After a 22 year non-playoff streak, the Toronto Blue Jays won the AL East in 2015 and are looking like they could potentially defend that title again this season. They did however, lose their general manager Alex Anthopoulos who departed unexpectedly using an ill fit with the president and CEO as his reason for leaving. The 2016 Blue Jays rotation will be without ace David Price who fled for the Red Sox in free agency. Marcus Stroman, who tore his ACL during a freak spring training accident should prove why this club believes he’s an ace this season. Marco Estrada is coming off a career best 181 inning, 3.13 ERA season while R.A. Dickey is as consistent on the mound as they come. Toronto’s bullpen should be strong with newbie Drew Storen, Robert Osuna
and lefty Brett Cecil. The bullpen does get a bit thin after that as two of the Blue Jays bridge arms, Mark Lowe and LaTroy Hawkins left via free agency and retirement, respectively. The trade for former Colorado Rockies’ shortstop Troy Tulowitzki last season bolstered the infield defense and along with Ryan Goins at second base, should steal hits all season long from opposing bats. The bulk of offensive production this season will most likely come from the Blue Jays’ corners. Josh Donaldson racked up 41 homers and 123 RBIs all while playing solid defense and the combo of Edwin Encarnacion, Chris Colabello and Justin Smoak at first should provide a well-rounded team at that position. Right fielder Jose Bautista is the cornerstone of a superb group of outfielders including Kevin Pillar, who filled in for an injured Michael Saunders at center and emerged as one of the AL’s best. Catcher Russell Martin should b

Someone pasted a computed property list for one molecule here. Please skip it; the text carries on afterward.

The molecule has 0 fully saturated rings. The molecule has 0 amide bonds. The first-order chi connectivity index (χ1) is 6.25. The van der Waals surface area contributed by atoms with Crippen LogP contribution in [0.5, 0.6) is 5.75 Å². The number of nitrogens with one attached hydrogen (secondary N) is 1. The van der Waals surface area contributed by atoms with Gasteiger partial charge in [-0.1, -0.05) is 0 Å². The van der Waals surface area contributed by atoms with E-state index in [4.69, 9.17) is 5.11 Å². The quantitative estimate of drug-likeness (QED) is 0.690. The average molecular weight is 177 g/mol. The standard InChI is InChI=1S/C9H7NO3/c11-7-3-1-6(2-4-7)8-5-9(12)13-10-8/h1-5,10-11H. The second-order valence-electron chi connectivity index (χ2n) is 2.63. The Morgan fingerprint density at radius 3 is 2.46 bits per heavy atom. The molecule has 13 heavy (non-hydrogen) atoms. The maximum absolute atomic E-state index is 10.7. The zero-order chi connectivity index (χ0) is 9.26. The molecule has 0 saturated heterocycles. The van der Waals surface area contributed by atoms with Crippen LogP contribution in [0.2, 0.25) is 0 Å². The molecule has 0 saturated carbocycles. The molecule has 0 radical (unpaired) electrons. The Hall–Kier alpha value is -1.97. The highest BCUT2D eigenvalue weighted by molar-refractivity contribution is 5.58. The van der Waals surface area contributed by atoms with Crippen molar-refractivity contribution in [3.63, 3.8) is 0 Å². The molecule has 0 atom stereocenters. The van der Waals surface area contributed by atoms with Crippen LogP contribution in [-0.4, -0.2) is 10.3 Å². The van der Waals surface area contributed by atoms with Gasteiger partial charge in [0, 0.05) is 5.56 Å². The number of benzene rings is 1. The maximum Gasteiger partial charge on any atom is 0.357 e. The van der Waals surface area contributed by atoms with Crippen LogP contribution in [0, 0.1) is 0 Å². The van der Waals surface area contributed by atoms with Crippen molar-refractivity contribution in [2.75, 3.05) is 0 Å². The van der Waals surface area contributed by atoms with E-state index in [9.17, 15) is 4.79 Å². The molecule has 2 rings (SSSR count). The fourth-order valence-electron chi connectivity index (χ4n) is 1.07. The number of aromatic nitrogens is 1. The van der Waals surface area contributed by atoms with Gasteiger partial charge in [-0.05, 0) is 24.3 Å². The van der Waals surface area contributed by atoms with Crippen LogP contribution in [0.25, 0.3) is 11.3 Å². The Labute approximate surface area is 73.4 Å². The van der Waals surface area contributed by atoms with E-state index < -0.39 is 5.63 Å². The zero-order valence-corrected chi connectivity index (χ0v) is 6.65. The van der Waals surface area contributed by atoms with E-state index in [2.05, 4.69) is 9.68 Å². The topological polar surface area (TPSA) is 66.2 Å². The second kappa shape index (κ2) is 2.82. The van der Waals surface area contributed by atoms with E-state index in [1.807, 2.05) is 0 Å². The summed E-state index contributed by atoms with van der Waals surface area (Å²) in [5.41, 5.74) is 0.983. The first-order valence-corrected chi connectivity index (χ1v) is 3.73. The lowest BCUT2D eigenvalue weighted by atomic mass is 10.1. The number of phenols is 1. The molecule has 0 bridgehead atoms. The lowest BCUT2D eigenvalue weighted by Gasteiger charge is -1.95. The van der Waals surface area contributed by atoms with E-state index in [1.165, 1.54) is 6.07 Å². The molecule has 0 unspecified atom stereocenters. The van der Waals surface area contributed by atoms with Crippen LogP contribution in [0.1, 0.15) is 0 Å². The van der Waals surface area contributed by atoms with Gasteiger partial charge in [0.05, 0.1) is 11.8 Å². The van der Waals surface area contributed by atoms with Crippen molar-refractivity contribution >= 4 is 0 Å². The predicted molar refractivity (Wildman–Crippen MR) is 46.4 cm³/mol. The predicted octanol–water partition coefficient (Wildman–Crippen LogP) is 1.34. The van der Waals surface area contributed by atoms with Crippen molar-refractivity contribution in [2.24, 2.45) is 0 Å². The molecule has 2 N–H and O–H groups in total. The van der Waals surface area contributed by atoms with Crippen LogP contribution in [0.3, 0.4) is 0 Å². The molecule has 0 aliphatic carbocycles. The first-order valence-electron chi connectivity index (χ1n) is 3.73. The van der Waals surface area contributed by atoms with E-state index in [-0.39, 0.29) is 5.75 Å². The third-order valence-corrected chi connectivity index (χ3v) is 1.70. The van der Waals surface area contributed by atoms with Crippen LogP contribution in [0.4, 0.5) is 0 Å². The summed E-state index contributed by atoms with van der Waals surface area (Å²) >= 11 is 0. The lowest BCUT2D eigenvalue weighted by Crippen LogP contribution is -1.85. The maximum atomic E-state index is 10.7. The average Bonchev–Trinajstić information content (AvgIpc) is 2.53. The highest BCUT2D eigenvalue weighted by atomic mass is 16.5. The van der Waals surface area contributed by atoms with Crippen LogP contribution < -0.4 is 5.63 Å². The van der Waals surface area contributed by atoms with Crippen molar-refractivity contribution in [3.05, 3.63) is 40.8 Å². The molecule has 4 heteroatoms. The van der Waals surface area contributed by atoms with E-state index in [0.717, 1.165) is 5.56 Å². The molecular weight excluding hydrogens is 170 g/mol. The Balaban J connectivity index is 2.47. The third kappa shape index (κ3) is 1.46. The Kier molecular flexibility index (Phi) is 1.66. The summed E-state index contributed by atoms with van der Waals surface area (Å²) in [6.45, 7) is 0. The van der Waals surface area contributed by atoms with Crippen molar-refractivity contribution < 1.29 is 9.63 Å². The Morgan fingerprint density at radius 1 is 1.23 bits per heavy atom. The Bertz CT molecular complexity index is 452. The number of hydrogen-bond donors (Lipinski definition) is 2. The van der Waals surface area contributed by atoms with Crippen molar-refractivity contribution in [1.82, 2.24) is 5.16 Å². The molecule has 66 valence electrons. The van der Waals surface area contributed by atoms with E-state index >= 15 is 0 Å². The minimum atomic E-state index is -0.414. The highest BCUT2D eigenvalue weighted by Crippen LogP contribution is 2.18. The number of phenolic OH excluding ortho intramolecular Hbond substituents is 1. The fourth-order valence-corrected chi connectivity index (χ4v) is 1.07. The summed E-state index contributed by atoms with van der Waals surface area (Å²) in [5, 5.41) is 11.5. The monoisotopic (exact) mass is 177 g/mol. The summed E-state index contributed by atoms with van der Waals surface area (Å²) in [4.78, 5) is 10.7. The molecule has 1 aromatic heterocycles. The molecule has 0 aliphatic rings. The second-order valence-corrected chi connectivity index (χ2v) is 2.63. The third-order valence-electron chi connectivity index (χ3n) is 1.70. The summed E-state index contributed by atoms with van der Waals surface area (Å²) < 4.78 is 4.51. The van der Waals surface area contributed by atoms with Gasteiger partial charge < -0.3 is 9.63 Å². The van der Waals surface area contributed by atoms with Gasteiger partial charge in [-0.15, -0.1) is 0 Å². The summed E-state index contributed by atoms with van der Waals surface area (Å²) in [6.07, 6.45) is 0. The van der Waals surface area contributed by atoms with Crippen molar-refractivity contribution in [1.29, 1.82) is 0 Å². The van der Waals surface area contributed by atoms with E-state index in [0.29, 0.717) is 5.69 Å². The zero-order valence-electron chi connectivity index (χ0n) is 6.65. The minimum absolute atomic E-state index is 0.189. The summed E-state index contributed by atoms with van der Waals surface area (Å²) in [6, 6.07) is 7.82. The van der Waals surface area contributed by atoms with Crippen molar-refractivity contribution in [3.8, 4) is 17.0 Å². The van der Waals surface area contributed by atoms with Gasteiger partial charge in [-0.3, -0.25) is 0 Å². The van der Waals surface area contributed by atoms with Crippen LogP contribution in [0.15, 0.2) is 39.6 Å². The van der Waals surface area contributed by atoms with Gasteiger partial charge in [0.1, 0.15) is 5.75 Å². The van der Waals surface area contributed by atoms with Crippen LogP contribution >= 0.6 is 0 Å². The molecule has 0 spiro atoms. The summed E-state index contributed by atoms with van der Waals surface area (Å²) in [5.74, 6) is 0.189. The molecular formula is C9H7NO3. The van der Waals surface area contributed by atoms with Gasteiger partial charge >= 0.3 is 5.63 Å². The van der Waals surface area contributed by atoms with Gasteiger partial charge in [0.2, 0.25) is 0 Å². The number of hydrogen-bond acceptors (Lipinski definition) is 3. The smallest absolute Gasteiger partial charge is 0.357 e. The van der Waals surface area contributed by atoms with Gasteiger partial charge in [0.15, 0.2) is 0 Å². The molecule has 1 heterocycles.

Despite a few concerns on the mound, the 2016 version of the Blue Jays should be in the mix for the AL East title again. Fans waited long enough for post season baseball, so be sure to purchase Toronto Blue Jays tickets this summer and head out to watch this exciting team in action.
Blue Jays Tickets
After the MLB had moved as many teams out west as they possibly could, the league needed to find a new direction in which to expand. That direction would be north and the Toronto Blue Jays would be one of two Canadian clubs to join the league.
Predictably and understandably the Jays struggled quite mightily in these first few seasons, but eventually the roster had ample talent and the franchise became a power in the AL East. The core of those clubs in the late 1980s included SP Dave Stieb, OF Jesse Barfield, OF George Bell, and SS Tony Fernandez.
Toronto consistently flirted with 90 wins and managed to win a couple division titles to close out the decade. Yet, the most memorable Blue Jays teams were those in the early 1990s. The teams that won back-to-back World Series titles in 1992 and 1993 will go down as two of the best in the history of baseball.
Not only had the front office added 2B Roberto Alomar, RF Joe Carter and CF Devon White to the playing field, but John Olerud came up to play first base, Par Borders was a solid veteran addition behind the plate, and Dave Winfield fit quite nicely at DH. The starting rotation still had Dave Stieb, but now he had Jimmy Key, Jack Morris, David Cone, and David Wells to fill out the rotation. This is as fine a collection of talent as there has ever been in the MLB. Really it is a wonder the club did not win more than two World Series. In the years since, the Blue Jays have avoided bottoming out while playing in the ultra-competitive AL East and have again been forgotten by most of the MLB fan base.